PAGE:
Percutaneous cholecystostomy for high-risk surgical patients with acute calculous cholecystitis

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Abstract

Background: The management of people at high risk of perioperative death due to their general condition (high-risk surgical patients) with acute calculous cholecystitis is controversial, with no clear guidelines. In particular, the role of percutaneous cholecystostomy in these patients has not been defined. Objectives: To compare the benefits (temporary or permanent relief of symptoms) and harms (recurrence of symptoms, procedure-related morbidity) of percutaneous cholecystostomy in the management of high-risk individuals with symptomatic gallstones. Search methods: We searched the Cochrane Central Register of Controlled Trials (CENTRAL) inThe Cochrane Library, MEDLINE, EMBASE, and Science Citation Index Expanded to December 2012 to identify the randomised clinical trials. We also handsearched the references lists of identified trials. Selection criteria: We included only randomised clinical trials (irrespective of language, blinding, or publication status) addressing this issue. Data collection and analysis: Two review authors collected data independently. For each outcome, we calculated the P values using Fisher's exact test or mean difference (MD) with 95% confidence intervals (CI). Main results: We included two trials with 156 participants for this review. The comparisons included in these two trials were percutaneous cholecystostomy followed by early laparoscopic cholecystectomy versus delayed laparoscopic cholecystectomy (1 trial; 70 participants) and percutaneous cholecystostomy versus conservative treatment (1 trial; 86 participants). Both trials had high risk of bias. Percutaneous cholecystostomy with early laparoscopic cholecystectomy versus delayed laparoscopic cholecystectomy: There was no significant difference in mortality between the two intervention groups (0/37 versus 1/33; Fisher's exact test: P value = 0.47). There was no significant difference in overall morbidity between the two intervention groups (1/31 versus 2/30; Fisher's exact test: P value = 0.61). This trial did not report on quality of life. There was no significant difference in the proportion of participants requiring conversion to open cholecystectomy between the two intervention groups (2/31 percutaneous cholecystostomy followed by early laparoscopic cholecystectomy versus 4/30 delayed laparoscopic cholecystectomy; Fisher's exact test: P value = 0.43). The mean total hospital stay was significantly lower in the percutaneous cholecystostomy followed by early laparoscopic cholecystectomy group compared with the delayed laparoscopic cholecystectomy group (1 trial; 61 participants; MD -9.90 days; 95% CI -12.31 to -7.49). The mean total costs were significantly lower in the percutaneous cholecystostomy followed by early laparoscopic cholecystectomy group compared with the delayed laparoscopic cholecystectomy group (1 trial; 61 participants; MD -1123.00 USD; 95% CI -1336.60 to -909.40). Percutaneous cholecystostomy versus conservative treatment: Nine of the 44 participants underwent delayed cholecystectomy in the percutaneous cholecystostomy group. Seven of the 42 participants underwent delayed cholecystectomy in the conservative treatment group. There was no significant difference in mortality between the two intervention groups (6/44 versus 7/42; Fisher's exact test: P value = 0.77). There was no significant difference in overall morbidity between the two intervention groups (6/44 versus 3/42; Fisher's exact test: P value = 0.49). The number of participants who underwent laparoscopic cholecystectomy was not reported in this trial. Therefore, we were unable to calculate the proportion of participants who underwent conversion to open cholecystectomy. The other outcomes, total hospital stay, quality of life, and total costs, were not reported in this trial. Authors' conclusions: Based on the current available evidence from randomised clinical trials, we are unable to determine the role of percutaneous cholecystostomy in the clinical management of high-risk surgical patients with acute cholecystitis. There is a need for adequately powered randomised clinical trials of low risk of bias on this issue.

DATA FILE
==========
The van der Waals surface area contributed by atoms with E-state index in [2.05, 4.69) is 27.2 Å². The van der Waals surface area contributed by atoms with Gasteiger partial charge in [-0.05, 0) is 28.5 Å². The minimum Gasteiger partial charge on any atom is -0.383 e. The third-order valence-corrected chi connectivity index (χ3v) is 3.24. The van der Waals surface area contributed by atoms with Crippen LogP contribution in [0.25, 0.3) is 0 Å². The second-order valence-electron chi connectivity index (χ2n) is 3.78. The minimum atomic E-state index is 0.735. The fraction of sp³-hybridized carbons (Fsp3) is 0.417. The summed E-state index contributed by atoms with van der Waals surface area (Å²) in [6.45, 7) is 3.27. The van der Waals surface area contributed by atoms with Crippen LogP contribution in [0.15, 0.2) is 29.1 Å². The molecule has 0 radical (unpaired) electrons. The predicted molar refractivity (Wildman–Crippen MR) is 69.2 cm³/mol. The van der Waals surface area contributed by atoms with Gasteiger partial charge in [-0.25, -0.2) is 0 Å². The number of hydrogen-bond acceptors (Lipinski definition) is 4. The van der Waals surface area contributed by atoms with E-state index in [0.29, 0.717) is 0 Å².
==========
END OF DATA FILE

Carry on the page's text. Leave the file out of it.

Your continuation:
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Gurusamy, K. S., Rossi, M., & Davidson, B. R. (2013, August 12). Percutaneous cholecystostomy for high-risk surgical patients with acute calculous cholecystitis. Cochrane Database of Systematic Reviews. John Wiley and Sons Ltd. https://doi.org/10.1002/14651858.CD007088.pub2

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